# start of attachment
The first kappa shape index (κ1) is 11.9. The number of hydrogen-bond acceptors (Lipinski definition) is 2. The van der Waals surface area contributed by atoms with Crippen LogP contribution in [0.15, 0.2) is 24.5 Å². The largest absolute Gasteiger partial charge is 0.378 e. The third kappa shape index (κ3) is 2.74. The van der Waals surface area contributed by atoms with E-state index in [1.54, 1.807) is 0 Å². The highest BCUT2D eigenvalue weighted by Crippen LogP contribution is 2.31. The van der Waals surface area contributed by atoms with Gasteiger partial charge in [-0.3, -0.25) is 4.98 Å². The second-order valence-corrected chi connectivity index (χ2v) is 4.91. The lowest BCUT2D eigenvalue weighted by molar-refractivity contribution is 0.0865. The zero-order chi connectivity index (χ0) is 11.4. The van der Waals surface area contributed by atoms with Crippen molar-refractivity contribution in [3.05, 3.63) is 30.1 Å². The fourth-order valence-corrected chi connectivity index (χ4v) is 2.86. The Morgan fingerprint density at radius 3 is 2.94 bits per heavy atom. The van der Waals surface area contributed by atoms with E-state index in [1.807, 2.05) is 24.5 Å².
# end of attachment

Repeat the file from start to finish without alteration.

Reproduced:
The first kappa shape index (κ1) is 11.9. The number of hydrogen-bond acceptors (Lipinski definition) is 2. The van der Waals surface area contributed by atoms with Crippen LogP contribution in [0.15, 0.2) is 24.5 Å². The largest absolute Gasteiger partial charge is 0.378 e. The third kappa shape index (κ3) is 2.74. The van der Waals surface area contributed by atoms with E-state index in [1.54, 1.807) is 0 Å². The highest BCUT2D eigenvalue weighted by Crippen LogP contribution is 2.31. The van der Waals surface area contributed by atoms with Gasteiger partial charge in [-0.3, -0.25) is 4.98 Å². The second-order valence-corrected chi connectivity index (χ2v) is 4.91. The lowest BCUT2D eigenvalue weighted by molar-refractivity contribution is 0.0865. The zero-order chi connectivity index (χ0) is 11.4. The van der Waals surface area contributed by atoms with Crippen molar-refractivity contribution in [3.05, 3.63) is 30.1 Å². The fourth-order valence-corrected chi connectivity index (χ4v) is 2.86. The Morgan fingerprint density at radius 3 is 2.94 bits per heavy atom. The van der Waals surface area contributed by atoms with E-state index in [1.807, 2.05) is 24.5 Å².